Shekinah: The Feminine Element in Divinity
Gershom Scholem: On the Mystical Shape of the Godhead, Schocken, 1991


In conclusion, I would like to respond to a question that has no doubt occurred to a number of readers during the discussion of these notions of the feminine within the divine. Can the Shekhinah be described as a cosmic force in the same sense as we find the feminine in the image of Shakti in Indian Tantric religion? To my mind, I believe that we can discern quite clear differences between the two conceptions -- differences no less profound than their affinities.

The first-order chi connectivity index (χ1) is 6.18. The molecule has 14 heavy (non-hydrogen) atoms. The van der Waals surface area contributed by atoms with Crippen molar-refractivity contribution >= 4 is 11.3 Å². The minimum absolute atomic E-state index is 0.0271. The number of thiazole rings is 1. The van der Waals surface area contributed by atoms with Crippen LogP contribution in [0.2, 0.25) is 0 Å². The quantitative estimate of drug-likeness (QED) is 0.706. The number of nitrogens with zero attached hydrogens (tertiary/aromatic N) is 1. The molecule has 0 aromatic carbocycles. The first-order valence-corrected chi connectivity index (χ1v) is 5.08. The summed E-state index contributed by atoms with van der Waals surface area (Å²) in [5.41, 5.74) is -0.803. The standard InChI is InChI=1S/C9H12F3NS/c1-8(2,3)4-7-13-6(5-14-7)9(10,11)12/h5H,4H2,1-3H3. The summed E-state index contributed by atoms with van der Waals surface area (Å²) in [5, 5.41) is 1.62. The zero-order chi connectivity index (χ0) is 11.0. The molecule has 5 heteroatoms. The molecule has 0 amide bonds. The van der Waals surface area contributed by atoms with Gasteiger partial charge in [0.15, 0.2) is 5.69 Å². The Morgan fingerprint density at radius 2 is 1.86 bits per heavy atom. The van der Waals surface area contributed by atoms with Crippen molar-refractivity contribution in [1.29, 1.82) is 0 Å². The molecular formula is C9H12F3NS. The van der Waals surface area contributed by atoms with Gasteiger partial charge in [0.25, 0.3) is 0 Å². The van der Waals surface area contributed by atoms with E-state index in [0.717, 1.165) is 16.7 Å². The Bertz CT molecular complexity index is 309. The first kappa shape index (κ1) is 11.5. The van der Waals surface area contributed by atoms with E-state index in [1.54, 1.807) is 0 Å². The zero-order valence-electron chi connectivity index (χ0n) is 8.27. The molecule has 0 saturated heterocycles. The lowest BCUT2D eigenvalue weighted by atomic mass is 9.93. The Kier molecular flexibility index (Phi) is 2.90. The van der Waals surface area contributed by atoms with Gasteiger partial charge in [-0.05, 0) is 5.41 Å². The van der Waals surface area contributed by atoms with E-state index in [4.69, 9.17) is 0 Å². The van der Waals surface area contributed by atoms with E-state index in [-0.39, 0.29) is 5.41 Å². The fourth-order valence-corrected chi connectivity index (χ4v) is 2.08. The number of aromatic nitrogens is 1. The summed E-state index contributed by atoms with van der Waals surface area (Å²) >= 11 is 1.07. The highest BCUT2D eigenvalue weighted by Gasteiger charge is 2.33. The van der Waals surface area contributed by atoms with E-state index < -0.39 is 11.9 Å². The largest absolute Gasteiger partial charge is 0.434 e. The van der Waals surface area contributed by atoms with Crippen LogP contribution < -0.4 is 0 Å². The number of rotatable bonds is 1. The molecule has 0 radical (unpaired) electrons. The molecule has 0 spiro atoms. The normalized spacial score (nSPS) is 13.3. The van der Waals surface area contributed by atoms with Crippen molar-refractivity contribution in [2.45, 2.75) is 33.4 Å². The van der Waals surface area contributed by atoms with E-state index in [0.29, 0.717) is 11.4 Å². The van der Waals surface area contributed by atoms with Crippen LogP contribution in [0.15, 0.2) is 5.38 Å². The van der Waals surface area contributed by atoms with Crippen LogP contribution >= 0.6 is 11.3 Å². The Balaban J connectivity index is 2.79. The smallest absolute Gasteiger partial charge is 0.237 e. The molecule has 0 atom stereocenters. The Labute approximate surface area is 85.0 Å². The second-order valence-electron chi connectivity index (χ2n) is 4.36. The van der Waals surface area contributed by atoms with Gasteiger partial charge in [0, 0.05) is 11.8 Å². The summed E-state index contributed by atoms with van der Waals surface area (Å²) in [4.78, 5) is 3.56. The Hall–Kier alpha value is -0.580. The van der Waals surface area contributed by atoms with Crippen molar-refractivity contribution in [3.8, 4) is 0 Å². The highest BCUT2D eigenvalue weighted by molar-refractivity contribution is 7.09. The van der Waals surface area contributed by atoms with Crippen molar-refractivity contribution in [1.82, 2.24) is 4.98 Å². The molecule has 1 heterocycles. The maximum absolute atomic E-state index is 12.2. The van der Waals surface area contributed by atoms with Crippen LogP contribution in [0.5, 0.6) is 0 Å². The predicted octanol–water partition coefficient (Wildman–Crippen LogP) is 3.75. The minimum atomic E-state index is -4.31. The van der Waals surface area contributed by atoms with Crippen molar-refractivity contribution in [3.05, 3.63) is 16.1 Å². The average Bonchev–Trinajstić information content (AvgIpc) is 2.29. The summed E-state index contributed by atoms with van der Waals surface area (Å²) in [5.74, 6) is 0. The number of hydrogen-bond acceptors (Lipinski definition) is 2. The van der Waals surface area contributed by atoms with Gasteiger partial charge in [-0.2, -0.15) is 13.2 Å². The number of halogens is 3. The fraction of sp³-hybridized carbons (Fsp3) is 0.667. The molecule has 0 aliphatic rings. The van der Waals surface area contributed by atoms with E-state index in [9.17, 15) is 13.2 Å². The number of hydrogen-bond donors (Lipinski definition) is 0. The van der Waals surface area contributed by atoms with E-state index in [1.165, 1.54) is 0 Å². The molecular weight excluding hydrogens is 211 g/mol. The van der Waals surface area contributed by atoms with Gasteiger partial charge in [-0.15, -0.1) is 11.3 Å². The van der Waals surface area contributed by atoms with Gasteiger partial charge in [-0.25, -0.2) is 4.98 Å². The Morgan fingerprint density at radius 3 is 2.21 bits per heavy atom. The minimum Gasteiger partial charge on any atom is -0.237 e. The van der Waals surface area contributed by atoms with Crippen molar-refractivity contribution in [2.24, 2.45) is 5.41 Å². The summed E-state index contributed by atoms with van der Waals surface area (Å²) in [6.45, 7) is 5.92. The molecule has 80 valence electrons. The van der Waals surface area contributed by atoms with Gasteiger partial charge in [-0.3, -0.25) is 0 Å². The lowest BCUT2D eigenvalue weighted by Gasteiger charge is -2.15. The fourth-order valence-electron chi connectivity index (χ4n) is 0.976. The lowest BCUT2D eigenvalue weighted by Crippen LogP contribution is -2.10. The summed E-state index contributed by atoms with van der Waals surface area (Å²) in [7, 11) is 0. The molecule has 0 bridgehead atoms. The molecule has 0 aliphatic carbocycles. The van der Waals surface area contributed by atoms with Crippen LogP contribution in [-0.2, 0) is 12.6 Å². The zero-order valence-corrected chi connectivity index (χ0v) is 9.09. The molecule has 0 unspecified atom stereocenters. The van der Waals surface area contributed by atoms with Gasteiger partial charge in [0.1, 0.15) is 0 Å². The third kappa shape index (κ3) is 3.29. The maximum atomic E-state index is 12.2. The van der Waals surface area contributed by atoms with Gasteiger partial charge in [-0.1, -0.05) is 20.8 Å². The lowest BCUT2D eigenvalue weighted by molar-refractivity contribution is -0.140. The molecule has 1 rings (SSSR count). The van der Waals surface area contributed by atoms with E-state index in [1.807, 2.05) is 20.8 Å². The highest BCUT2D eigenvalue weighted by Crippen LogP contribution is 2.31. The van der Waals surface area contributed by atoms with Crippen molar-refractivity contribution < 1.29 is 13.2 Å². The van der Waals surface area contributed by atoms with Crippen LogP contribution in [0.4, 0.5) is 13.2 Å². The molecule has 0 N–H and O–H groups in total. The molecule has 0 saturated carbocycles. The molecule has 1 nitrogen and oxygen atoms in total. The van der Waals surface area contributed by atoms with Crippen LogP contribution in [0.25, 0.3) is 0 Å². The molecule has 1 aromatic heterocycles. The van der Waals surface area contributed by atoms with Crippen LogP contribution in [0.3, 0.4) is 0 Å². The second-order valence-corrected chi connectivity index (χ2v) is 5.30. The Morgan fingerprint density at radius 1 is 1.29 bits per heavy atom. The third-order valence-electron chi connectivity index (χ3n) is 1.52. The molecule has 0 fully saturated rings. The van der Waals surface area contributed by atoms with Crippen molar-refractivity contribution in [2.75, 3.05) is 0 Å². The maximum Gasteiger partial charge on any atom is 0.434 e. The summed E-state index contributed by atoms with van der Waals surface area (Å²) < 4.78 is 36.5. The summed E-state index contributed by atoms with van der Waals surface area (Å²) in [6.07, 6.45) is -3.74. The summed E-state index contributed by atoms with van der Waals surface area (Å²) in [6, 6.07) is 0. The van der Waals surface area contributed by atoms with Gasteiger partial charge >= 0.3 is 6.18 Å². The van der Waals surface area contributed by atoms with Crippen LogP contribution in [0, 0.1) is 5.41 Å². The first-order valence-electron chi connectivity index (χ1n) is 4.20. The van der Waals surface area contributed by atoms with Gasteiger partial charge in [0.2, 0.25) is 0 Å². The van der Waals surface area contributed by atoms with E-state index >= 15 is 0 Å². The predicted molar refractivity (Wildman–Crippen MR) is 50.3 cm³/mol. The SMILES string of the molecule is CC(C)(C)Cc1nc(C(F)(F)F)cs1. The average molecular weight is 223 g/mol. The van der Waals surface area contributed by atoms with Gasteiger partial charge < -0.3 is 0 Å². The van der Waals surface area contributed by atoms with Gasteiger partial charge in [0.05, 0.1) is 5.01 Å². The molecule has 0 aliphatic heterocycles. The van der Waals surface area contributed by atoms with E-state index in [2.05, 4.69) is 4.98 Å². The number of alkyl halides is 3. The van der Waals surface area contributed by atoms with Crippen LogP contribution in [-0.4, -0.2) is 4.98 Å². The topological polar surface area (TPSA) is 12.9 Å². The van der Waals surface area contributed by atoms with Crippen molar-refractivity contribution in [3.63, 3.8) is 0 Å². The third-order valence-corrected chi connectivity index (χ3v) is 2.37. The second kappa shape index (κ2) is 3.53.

The schematic representations of the Sefirotic world in geometric symbols can be legitimately compared, without distorting the subject, to the forms of the yantra -- diagrams intended to guide meditation, which were first interpreted by Heinrich Zimmer in his masterpiece, Kuns~form und Yoga (Berlin, 1926). Utilizing geometric configurations, these yantras illustrate the development of the various gods and their mates (Shaktis). Both the Sefirotic tree and the Shriyantra -- which make similar use of primal, ancient symbols of the triadic form -- can be take above all as depictions of the self-unfolding of the transcendent and unknowable. The student of Zimmer's second, posthumous opus will be amazed to discover the Kabbalistic symbols of the point and the triangle in these remarkable discussions of Indian material. The absolute is the energy point that cannot be represented but only focused upon, the hidden center from which everything spreads out. The creative energy that spreads from within the absolute, touching the center and eternally uniting with it, is the primal Shakti, represented by the innermost interpenetrating triangle of the Shri-yantra. This symbolism is not identical with that of the Zohar, but there is a deep relation between them. The author of the Zohar understands the primal point not as the unknowable ultimate depths of Ein-Sof but as the unconstructable and hence totally indissoluble hhokhmah (Wisdom), in which opposites nullify and merge. This primal point is indissolubly united with the upper Shekhinah, represented by the symbol of the house or the womb, in which the primal point of hhokhmah (wisdom) is sown as the world seed. Thus, the Sefirotic pair of hhokhmah and Binah have something of the nature of the Shakti and her supernal consort. This resemblance is even more striking when we recall that in at least a few, albeit late, Kabbalistic schools, I-jokhmah stands for the unconscious and unknown, while Binah represents the conscious. Just as in Kabbalah hhokhmah emanates nine Sefiroth from within itself, so in the Indian doctrine the transcendent and unknowable in the invisible primal point are represented in the Shri-yantra diagram by nine interpenetrating triangles, representing the male and female potencies of the god and of his Shakti.